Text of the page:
Home Articles How Technology Helps in Assisting Motor Vehicle Departments in India

How Technology Helps in Assisting Motor Vehicle Departments in India

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From regulating the chaotic roads in India to assisting traffic police men, technology has always been in the forefront. Read on to know more…

On the busy chaotic roads, regulating and enforcing discipline among the vehicle drivers for the motor vehicle department and traffic police is a real challenging task. However, regulating the chaotic roads in India to assisting traffic police men, technology has always been in the forefront.

Real Time Applications
There are several dimensions for safety and discipline on roads. These include drivers training, licensing, and vehicle fitness. Most importantly, MVA is enshrining the concept that innovation precedes regulation.

The starting point of deploying tech for safety is the training of drivers and issuance of licences. An estimated 30 per cent of driving licences in India are considered fake. To prevent this, all licences will be issued after mandatory online identity verification using biometrics and Aadhaar.

A driver will be assessed by sensors and cameras on the testing track as the car is driven through it. At the end of the test an automated certificate will declare whether the driver has passed the test or not. If not, then remedial testing will be done. If yes, then licence will be issued. A driving licence will be issued without human intervention or discretion, removing endemic corruption in transport offices.

Enabling Tech for Driving License in India
While some states like Delhi have started the process it is crucial that this process of using technology for issuance of driving license be made mandatory across India. Moreover, the MVA has created provisions for smart driving training centres across the country. Currently most driving schools in India work without any regulation or oversight.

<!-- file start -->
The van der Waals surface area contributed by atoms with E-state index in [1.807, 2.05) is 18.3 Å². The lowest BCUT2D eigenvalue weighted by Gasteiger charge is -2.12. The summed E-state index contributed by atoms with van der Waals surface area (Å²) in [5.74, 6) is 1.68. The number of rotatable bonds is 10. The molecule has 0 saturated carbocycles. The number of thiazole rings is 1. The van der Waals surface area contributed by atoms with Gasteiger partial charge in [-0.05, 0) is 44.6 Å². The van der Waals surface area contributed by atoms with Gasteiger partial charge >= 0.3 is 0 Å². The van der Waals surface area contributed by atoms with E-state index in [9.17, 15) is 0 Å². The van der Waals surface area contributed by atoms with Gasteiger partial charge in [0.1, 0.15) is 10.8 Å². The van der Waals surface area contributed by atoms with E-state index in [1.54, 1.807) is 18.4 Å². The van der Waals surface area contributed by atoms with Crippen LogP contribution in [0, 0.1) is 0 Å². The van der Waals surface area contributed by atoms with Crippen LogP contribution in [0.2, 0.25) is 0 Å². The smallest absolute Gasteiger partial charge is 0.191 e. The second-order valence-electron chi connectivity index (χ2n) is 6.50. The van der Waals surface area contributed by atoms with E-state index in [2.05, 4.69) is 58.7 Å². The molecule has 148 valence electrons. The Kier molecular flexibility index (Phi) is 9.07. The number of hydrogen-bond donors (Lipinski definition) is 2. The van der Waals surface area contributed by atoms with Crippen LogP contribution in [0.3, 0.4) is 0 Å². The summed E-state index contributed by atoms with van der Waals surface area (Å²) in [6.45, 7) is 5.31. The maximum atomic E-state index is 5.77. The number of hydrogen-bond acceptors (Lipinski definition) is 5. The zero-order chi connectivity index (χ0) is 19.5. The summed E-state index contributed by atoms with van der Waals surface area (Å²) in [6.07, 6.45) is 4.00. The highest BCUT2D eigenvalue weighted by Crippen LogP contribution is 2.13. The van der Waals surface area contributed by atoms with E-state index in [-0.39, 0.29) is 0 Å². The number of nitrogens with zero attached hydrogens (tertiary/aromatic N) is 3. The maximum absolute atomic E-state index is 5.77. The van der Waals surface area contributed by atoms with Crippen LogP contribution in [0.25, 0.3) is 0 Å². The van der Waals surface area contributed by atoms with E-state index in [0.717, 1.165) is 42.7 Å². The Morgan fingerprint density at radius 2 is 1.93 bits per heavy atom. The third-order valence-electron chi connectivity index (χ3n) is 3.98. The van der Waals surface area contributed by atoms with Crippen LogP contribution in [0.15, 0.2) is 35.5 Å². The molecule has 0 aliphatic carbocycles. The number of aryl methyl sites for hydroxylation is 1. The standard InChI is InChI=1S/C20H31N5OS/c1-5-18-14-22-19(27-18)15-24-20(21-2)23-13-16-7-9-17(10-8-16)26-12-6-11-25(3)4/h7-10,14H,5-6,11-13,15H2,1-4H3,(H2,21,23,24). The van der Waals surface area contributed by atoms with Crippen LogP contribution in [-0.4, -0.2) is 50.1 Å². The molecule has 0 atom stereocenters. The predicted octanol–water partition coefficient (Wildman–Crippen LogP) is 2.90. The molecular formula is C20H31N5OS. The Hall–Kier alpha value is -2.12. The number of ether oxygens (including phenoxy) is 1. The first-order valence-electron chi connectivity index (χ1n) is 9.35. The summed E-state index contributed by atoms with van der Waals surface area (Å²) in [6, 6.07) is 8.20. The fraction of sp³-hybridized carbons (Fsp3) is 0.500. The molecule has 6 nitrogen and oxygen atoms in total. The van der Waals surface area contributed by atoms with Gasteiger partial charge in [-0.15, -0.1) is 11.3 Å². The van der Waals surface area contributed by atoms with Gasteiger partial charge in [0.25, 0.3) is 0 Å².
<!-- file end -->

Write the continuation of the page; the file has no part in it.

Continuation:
Regulation and standardisation of driver training will bring some sense in this chaotic sector. Drivers caught violating rules will be forced to go for remedial training at such centres.

Other Applications
Next is the issue of vehicles and their road worthiness. At most transport offices, fitness certificates to commercial vehicles are given by a cursory glance at the vehicle. This obviously has led to our highways being choked by dangerous unfit commercial vehicles. Under the new rules, periodic vehicle fitness will be done at automated testing centres.

These centres will have calibration equipment that will scan and simulate functions of the vehicle. Certificate of fitness of vehicles will be granted after it is assessed on an automated testing station without human intervention. Such stations will be created under a public-private partnership framework.

To improve road safety vehicles, the MVA mandates electronic monitoring of vehicles. This means that manufacturers can include Advanced Driver Assistance Systems (ADAS) in all vehicles. ADAS helps drivers by giving advance warnings of road conditions, pedestrians, speed, etc using electronic sensors and cameras.

Apart from ADAS, cameras fixed on dashboards and IoT blackbox will offer crucial evidence in accidents. Drivers will have proof of their innocence while vehicle makers will be able to understand better why certain systems in the car didn’t work. All the information flowing through will be useful data for road safety analysis and policy-making.

The new Act has opened the doors for cutting edge technology to be deployed on all fronts to ensure safer trips, reduced fatalities and minimum disputes. The real change in the MVA is the use of technologies like AI, IoT, data analytics and face recognition to bring accountability, efficiency and transparency.

The Road Ahead
Too much attention has been given to traffic violation fines but not on tech-based measures. The real reform and revolution on the roads will be brought about by preventive measures using new technology.

The real change in the MVA is the use of technologies like AI, IoT, data analytics and face recognition to bring accountability, efficiency and transparency. Today, the reality is that breaking traffic rules has gotten just that tougher with the induction of technology

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